29 May 2015

First Position

I am deeply skeptical of movies about ballet for some reason, but my parents had recommended this one in glowing terms, and when a person is physically destroyed (aerial conditioning + 20 mile bike ride) it's kind of satisfying to watch other people exert themselves. To my pleasant surprise, however, this movie was fantastic. And did not really depend on a person being into ballet (though I am, I just don't like movies about it), though obviously that helps. The documentary follows a handful of young people who are training to compete in the Youth America Grand Prix, a major ballet competition. It turns out, real dancers are pretty fascinating. Obviously the filmmakers picked out some particularly interesting people to focus on, but still.

Unlike many sports movies where the point is to win a prize, end of story, here the competition is rather more meaningful: among the prizes (there are more than 20, making it seem less impossible) are scholarships to dance schools and contracts with major companies. So you really get a sense of these kids' future being on the line in a way that isn't always the case in such films.

Also, unlike many stories of children competing, in this movie, one never has the sense that the parents are pushing their kids into something or forcing them to push a hobby into something bigger. Yes, there is one mother who says that she was a failed ballerina and wanted her child to dance, and there is another one who cries when her child decides to quit, but you never see the terrifying stage parents common to other documentaries about gifted children. Instead, you see the (in some ways terrifying) drive and self-discipline of these kids, who work unbelievably hard and make a lot of sacrifices so as to devote themselves to their art. And you also see their parents and siblings make a lot of sacrifices (or others, in some cases -- as one mother points out, when the father moves his office to be closer to the ballet school, all of his employees are affected!), and spend A LOT of money (which surprisingly, does not seem like a racket -- a lot of the things dancers require, like a personal trainer, many many pairs of pointe shoes, and intricate, hand-made tutus and costumes, are just expensive), without getting much in return. When you consider that in many (even most) cases, a dancer's body will be shredded by the time s/he reaches 30, it seems completely insane. The movie in no way romanticizes this, or uses it as a way to make ballet seem more beautiful or noble. All it does is show you footage of different people dancing.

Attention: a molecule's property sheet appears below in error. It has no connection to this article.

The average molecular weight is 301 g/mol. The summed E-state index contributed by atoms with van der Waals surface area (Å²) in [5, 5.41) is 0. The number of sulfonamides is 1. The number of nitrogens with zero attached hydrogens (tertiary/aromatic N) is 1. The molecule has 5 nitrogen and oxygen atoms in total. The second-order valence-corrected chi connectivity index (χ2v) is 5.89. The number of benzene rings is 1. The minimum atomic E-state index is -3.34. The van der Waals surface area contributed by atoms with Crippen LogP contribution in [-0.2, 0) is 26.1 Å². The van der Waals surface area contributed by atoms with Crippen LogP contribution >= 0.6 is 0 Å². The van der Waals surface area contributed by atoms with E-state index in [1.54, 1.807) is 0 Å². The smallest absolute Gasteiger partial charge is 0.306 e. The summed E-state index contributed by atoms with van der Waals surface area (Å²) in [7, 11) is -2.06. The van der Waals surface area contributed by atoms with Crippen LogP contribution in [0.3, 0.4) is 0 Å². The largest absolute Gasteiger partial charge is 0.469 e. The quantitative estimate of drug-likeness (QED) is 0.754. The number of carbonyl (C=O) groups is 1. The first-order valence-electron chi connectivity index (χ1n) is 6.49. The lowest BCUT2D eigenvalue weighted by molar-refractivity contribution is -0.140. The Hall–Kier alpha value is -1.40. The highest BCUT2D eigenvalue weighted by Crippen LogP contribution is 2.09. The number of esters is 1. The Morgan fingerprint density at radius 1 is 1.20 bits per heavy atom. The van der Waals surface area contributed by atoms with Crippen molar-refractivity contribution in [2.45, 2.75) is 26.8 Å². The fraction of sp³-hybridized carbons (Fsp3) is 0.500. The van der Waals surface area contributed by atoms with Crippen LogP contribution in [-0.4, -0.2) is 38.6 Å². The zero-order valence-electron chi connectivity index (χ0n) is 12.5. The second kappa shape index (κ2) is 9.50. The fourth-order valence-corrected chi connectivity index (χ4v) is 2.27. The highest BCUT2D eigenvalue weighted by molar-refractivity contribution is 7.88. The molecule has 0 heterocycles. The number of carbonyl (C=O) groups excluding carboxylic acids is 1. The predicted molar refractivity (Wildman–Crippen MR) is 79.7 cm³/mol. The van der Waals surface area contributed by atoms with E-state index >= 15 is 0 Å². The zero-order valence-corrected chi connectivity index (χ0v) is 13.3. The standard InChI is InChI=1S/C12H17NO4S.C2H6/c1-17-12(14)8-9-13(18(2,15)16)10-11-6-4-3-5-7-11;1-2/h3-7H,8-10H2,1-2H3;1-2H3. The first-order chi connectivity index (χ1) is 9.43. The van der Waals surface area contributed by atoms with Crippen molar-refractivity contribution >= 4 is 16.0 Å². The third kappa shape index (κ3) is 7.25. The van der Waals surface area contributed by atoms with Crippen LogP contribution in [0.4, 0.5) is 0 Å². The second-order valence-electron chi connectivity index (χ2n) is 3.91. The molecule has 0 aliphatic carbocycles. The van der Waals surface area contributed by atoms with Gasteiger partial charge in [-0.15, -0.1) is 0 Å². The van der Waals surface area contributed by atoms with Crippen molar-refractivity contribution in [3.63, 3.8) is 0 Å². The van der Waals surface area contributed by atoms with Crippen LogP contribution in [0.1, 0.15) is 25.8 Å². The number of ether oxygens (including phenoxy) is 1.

You don't realize how much emotion is in a ballerina's dance until you see two different children give performances, one serviceable, the other phenomenal. In the first, you realize that technical proficiency is not enough -- the je ne sais quoi of a beautiful performance is a certain amount of feeling, and obviously one does not expect an 11 year old to convincingly manifest desire, or heartbreak. But when they do, ie, the latter case, my god, that's a show-stopper. It's not creepy, the way little girls singing sexy songs in talent shows are: it's a moment when they somehow seem to be in possession of an astonishing amount of wisdom and emotional maturity. As one mother puts it, "something happens in her face, and she becomes an adult in those moments."

Now, for me, the moments of truly extraordinary dancing in the film make a very powerful case. Not that it "makes it all worth it," it's obviously more complicated than that, but still -- wow. I think you could very easily watch this movie and not come to that conclusion, without feeling like you were disagreeing with the film, and without diminishing your enjoyment of it. Ultimately, what makes the movie compelling, cheesy as it sounds, are the truly compelling and unique stories of the different people in it, and the way the movie really gives you a sense of them as actual people, rather than a collection of relevant features. It's really an excellent movie, and available on Netflix Instant. Check it out.


cbk said...

You have also indirectly explained why that Sia video with Shia LaBoeuf is so damn creepy. That kid is also very much an adult, yet also entirely not. ::shudder::

juegos yoob said...
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